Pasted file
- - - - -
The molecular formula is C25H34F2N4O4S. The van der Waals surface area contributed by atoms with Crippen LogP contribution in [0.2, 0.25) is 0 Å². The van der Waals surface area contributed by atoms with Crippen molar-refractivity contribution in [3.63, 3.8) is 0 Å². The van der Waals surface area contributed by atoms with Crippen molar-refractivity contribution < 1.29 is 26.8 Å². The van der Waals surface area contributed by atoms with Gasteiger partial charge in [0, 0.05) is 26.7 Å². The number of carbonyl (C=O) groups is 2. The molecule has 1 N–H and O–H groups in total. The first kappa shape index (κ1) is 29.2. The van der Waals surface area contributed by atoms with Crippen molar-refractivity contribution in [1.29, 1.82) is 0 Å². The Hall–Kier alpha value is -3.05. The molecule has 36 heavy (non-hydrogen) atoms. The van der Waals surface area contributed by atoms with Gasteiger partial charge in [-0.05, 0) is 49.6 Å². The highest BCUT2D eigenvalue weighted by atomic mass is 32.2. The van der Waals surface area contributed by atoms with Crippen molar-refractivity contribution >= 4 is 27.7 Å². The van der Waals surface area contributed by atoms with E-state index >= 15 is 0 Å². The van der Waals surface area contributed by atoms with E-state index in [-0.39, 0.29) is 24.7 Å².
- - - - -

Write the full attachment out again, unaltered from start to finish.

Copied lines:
The molecular formula is C25H34F2N4O4S. The van der Waals surface area contributed by atoms with Crippen LogP contribution in [0.2, 0.25) is 0 Å². The van der Waals surface area contributed by atoms with Crippen molar-refractivity contribution in [3.63, 3.8) is 0 Å². The van der Waals surface area contributed by atoms with Crippen molar-refractivity contribution < 1.29 is 26.8 Å². The van der Waals surface area contributed by atoms with Gasteiger partial charge in [0, 0.05) is 26.7 Å². The number of carbonyl (C=O) groups is 2. The molecule has 1 N–H and O–H groups in total. The first kappa shape index (κ1) is 29.2. The van der Waals surface area contributed by atoms with Crippen molar-refractivity contribution in [1.29, 1.82) is 0 Å². The Hall–Kier alpha value is -3.05. The molecule has 36 heavy (non-hydrogen) atoms. The van der Waals surface area contributed by atoms with Gasteiger partial charge in [-0.05, 0) is 49.6 Å². The highest BCUT2D eigenvalue weighted by atomic mass is 32.2. The van der Waals surface area contributed by atoms with Crippen molar-refractivity contribution >= 4 is 27.7 Å². The van der Waals surface area contributed by atoms with E-state index >= 15 is 0 Å². The van der Waals surface area contributed by atoms with E-state index in [-0.39, 0.29) is 24.7 Å².